The interplay between Atticus and Oberon is a lot of fun, but his narration is even better — between the repeated mentions of trying to pull off “the Full Jules” (reciting Ezekiel 25:17 at just the right moment); his summary/slash review of The Great Gatsby (which will forever alter the way I look at the book); Oberon as food critic (his takes on coffee and mustard are highlights); and a repeated tribute to Denis Leary’s best movie, this book was flat-out entertaining. Because it’s by Hearne and featuring Oberon, I assumed I’d enjoy it — I didn’t plan on (but should’ve) cackling by the 7% mark.

I thoroughly enjoyed this — the story was good enough to justify the time reading, but Oberon’s voice elevates this to something really special. It is now one of my major Life Goals to hear Luke Daniels do the audiobook of this. If you’ve read an Iron Druid Chronicle or two, you’ll know how good Oberon can be. Read this, you won’t be disappointed.

Disclaimer: I received this eARC from Subterranean Press via NetGalley in exchange for this post — thanks to both for this.
N.B.: As this was an ARC, any quotations above may be changed in the published work — I will endeavor to verify them as soon as possible.

—–

4 Stars

The Purloined Poodle by Kevin Hearne

The Purloined PoodleThe Purloined Poodle

by Kevin Hearne
Series: Iron Druid Chronicles, #8.5/Oberon’s Meaty Mysteries, #1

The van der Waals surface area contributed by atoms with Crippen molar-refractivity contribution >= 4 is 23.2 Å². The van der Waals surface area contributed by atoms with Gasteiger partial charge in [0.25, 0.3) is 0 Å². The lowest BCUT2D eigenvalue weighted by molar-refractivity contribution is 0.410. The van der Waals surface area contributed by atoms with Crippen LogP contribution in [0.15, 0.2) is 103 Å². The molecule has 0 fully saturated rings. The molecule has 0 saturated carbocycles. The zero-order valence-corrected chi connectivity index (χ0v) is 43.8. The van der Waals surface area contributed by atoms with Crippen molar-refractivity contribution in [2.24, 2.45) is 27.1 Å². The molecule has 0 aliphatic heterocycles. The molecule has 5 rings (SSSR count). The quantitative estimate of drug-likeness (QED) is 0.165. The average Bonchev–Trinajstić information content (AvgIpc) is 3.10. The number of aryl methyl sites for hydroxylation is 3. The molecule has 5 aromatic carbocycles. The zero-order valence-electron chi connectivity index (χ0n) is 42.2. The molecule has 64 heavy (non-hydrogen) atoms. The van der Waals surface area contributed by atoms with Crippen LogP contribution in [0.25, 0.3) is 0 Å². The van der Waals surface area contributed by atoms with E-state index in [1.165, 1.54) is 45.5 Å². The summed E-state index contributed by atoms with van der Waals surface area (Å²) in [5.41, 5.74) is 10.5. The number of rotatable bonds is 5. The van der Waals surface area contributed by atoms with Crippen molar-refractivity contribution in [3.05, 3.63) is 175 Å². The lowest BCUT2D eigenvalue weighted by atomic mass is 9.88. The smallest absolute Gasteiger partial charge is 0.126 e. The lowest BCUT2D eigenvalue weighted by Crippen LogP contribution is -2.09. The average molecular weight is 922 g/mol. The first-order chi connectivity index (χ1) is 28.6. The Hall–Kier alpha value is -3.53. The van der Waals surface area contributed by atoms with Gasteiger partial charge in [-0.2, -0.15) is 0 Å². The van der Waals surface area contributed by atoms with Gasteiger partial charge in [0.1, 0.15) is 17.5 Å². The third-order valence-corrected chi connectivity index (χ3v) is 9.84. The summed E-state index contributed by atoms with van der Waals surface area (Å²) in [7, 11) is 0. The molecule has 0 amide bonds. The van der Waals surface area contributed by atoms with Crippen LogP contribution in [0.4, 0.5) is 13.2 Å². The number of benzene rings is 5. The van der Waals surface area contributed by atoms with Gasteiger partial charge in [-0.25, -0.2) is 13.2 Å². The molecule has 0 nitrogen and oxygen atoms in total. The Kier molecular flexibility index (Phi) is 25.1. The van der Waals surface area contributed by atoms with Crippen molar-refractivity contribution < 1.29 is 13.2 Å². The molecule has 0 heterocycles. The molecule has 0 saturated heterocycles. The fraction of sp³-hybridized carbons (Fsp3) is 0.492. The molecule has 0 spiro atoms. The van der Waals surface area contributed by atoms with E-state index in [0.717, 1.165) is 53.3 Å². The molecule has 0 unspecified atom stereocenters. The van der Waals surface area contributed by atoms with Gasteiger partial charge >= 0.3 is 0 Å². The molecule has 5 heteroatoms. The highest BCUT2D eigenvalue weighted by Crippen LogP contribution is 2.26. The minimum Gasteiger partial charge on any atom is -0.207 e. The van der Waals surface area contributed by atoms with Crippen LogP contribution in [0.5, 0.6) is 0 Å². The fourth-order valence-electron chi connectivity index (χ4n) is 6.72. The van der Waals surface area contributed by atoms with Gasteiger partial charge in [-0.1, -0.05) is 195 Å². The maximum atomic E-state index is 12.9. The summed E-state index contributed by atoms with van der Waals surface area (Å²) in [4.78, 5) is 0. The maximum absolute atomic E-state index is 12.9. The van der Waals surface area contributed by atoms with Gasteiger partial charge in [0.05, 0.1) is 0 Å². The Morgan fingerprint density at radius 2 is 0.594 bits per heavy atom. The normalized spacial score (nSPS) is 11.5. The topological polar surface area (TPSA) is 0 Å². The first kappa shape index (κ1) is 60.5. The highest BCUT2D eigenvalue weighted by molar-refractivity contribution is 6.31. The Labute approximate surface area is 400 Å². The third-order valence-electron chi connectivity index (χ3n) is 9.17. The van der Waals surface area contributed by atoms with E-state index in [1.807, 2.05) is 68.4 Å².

eARC, 112 pg.
Subterranean Press, 2016

Read: August 8, 2016


The best and most consistent part of The Iron Druid Chronicles has been Atticus’ Irish Wolfhound, Oberon. Now Kevin Hearne has given us a novella narrated by and starring him, with Atticus in the supporting role. It’s good that he kept the Druid around, because he has the whole opposable thumb thing going for him and can do things like communicate with other people

While playing in a dog park, Oberon stumbles upon a rash of dognappings — the victims are all Grand Champions. Oberon is appalled that such a thing can happen and vows to find the dogs and return them home. He enlists Atticus to assist him (and well, to do most of the work). They spend the next couple of days moving around the country visiting various dog trainers/owners and skirting trouble with the law. While Atticus does the heavy lifting of investigating, Oberon has a lot of fun meeting various Champion dogs — in particular, a Boston terrier named Starbuck.

The interplay between Atticus and Oberon is a lot of fun, but his narration is even better — between the repeated mentions of trying to pull off “the Full Jules” (reciting Ezekiel 25:17 at just the right moment); his summary/slash review of The Great Gatsby (which will forever alter the way I look at the book); Oberon as food critic (his takes on coffee and mustard are highlights); and a repeated tribute to Denis Leary’s best movie, this book was flat-out entertaining. Because it’s by Hearne and featuring Oberon, I assumed I’d enjoy it — I didn’t plan on (but should’ve) cackling by the 7% mark.